Read more about the 2017 Melbourne Art Trams from the artists that created them.
The first Melbourne Art Tram will be released on the tracks on Thu 5 October. Tram IDs and details on how to find the trams on the tracks will be released then.
The Language of Fracture is made from the repeated mirroring of an image drawn from an ongoing series of street art paintings. I consider these works a form of urban topography. The series reveals the hidden maps in the cracks of the urban landscape and celebrates the beauty of imperfection.
My painting is about Melbourne’s size, colours, proportions, life and streetscape: which as an artist from the country, can be both exciting and overwhelming. As an artist with a mild intellectual disability and mental illness, I am proud to show that having a disability is not a barrier forcreating great art.
My inspiration for designing a Tramjatra tram comes from my love for Melbourne’s trams and the unique friendship between the tram-loving communities of Kolkata (India) and Melbourne and partnership with Melbourne trammie, Roberto D’Andrea.
Tramjatra works in partnership with the Calcutta Tramways Company and Government of West Bengal. Tramjatra has a rich history of engaging Victoria’s Indian diaspora reflecting years of collaboration between Melbourne and Kolkata. This tram design honours the tramways relationship between Kolkata and Melbourne. The first friendship tram was launched from Belgatchia Depot in October 1996. 12 trams have since been decorated in Kolkata. 2016 was the 20th anniversary of Tramjatra with a rich history of friendship, the love of trams and highlighting the environmental benefits of tramways.
The artistic intention of this design is to allow those on the street outside a tram to share the momentary experiences and connections of those inside. This is achived by creating a spectrographic encoding of these transitory moments on the skin of the tram transforming the tram into a moving point of engagement between passenger and street. Street and passenger. This spectrographic encoding is created using a generative algorithm which translates a video capture of the side view of the entire journey along a tram route into an abstract colour field. The algorithm encodes the momentary points of passenger engagement by collapsing each frame of video into single vertical stripe of colours, capturing both the broad ambience and the exceptional, diverse and unique aspects of the flux of time, space, colour and life as experienced in that frame. These stripes are then accumulated frame-by-frame to produce the final spectrogram, which can be read along a tram, from front to back, as a spectral encoding of the entire journey – representing not only the passengers experiences but the streets themselves.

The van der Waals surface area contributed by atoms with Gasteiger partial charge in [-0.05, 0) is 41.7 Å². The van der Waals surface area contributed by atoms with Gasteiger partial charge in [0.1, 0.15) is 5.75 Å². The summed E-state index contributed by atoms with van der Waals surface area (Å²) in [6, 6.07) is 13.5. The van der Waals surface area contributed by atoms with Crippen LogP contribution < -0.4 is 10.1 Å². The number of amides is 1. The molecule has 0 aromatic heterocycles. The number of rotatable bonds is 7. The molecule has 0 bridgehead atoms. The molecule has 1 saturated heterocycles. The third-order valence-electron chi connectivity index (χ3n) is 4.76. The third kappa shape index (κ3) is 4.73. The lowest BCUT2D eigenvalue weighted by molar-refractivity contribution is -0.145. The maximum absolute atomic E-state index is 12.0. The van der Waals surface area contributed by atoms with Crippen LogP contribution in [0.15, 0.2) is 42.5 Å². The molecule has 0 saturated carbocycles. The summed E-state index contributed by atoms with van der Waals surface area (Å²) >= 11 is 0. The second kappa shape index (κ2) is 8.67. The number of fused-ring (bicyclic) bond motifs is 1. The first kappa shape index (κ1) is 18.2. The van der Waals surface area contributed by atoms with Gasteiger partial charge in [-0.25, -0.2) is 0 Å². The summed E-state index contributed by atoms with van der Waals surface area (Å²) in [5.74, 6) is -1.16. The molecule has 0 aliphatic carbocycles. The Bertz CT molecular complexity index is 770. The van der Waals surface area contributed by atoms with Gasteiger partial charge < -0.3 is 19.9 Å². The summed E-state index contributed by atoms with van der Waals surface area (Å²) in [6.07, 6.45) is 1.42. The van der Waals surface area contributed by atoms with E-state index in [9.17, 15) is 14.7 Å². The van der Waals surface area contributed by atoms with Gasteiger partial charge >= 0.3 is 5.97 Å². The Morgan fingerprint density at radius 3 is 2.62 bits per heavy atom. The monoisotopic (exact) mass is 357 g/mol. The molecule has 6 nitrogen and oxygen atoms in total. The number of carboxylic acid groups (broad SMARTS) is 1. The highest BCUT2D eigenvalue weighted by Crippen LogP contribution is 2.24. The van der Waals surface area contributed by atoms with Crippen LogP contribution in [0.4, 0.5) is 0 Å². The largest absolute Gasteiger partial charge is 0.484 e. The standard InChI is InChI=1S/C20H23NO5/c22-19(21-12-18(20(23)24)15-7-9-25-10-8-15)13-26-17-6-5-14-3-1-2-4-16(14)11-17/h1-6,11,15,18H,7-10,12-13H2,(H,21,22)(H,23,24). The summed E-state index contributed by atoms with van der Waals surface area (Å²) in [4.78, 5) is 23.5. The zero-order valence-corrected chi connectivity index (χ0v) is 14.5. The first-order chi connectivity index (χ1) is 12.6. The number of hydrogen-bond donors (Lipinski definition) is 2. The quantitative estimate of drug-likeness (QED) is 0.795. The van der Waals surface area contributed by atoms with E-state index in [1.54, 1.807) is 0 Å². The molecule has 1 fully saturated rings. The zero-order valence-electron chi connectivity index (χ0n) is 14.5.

My artwork explores the idea of the diverse Melbourne tram traveller along with my own travel history of Melbourne. I visited the ten tram stops that have played the most significant part of my life in Melbourne, and photographed ten travellers that frequently use the same stops.
Josh is a proud Yorta Yorta and Gunditjmara Barkinji man. The two sides of the tram narrate the story of William Buckley, the ‘wild white man’: an escaped English convict who lived with the Wathaurong people for many years.
Beautiful Stranger is a continuation of Robert Owen’s celebrated series Music for the Eyes, inspired by jazz, movement and light. It plays homage to the history of jazz in Melbourne, and extends Owen’s exploration of art’s capacity to translate mood and emotion through colour.
Parents from the school collectively developed the design for this artwork. In a workshop parents saw similarities in their school community to the wider Melbourne community that they wanted to capture—that Melbourne is a proudly diverse community. Coloured squares were inspired by Andy Warhol’s pop art which captures playfulness, diversity and inspires imagination—just like the school.